What I am talking about is the muscles that help force your diaphragm up to expel breath. The yoga people know them well. I started exercising the TA's consciously for a month and the improved breathing gave me a significant benefit on a 3 hour hill climb, i.e. 20 minutes off of a 5,000 foot vertical ascent (in seven miles).

 

Original Post by oldguysrule:

dabrock,

Stomach vacuums have nothing at all to do with the tightening of the transverse abdominus.  I've never heard of them as an exercise. 

Really? I usually don't use this site as a reference, but... here ya go:

The Stomach Vacuum is an isometric contraction (tenses the muscle without moving it) of the Transversus Abdominus.

You are on the ball amythystgirl! I checked the site you  mentioned and see why you commented on my post.

What that site describes is a combination of the vacuum and a "real" isometric contraction of the TA.  The suction of the vacuum doesn't do anything useful but might not distract some from getting the real benefit of the TA contraction.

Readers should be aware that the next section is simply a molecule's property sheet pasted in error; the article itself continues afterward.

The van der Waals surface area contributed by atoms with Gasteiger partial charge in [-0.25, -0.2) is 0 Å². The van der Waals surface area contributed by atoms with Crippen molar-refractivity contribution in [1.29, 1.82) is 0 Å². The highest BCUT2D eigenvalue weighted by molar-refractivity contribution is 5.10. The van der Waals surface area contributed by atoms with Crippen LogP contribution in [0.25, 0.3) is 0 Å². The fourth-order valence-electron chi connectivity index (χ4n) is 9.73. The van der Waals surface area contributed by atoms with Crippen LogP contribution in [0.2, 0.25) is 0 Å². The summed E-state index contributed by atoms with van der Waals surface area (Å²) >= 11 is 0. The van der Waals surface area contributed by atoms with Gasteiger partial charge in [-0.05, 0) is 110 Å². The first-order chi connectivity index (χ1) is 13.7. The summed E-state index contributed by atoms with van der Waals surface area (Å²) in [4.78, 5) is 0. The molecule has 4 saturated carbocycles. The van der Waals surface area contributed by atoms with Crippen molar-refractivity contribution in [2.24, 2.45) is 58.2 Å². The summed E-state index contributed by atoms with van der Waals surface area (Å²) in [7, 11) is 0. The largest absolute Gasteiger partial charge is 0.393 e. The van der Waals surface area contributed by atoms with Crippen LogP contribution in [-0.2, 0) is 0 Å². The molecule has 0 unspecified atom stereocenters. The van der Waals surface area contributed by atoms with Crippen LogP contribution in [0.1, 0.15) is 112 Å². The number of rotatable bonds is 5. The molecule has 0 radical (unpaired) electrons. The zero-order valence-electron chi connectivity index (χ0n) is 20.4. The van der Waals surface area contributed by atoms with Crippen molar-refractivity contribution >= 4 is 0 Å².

I've read some of your previous posts elsewhere and know that you are very experienced and knowledgeable. Think about what your gut does just before going down into a squat.  You pull it in, or tighten it, but don't create a vacuum in your lungs! Right?

Runjenrun,

I agree with shane_p that your waist looks very fine indeed and that oblique muscles will not detract. They actually aid in getting vertically oriented indents, and no guy is going to actually measure your waist circumference!

Since one of my goals is to try to get defined abs, I am really interested in the opinions, advice, and suggestions about this topic.  I was thinking carefully about Runjenrun's original post and about the trainer's opinion/advice.  I think if one analyzes what he/she often does during Bender ball workouts, certain basic crunches, hanging abs, and many of the planks, he/she is "pulling-in (tightening)"--or whatever you want to call it--his/her abs.  So I am in the utmost agreement that if one really concentrates "pulling-in" the abs as he/she does weight-lifting, jumping rope, whatever, then that is actually just another way of doing an ab workout.  Since I prefer not thinking about tightening my abs when I do some of my cardio work, I still think tightening my abs during hanging abs, Bender, crunches, and planks accomplish the same thing; it just takes up more of my time.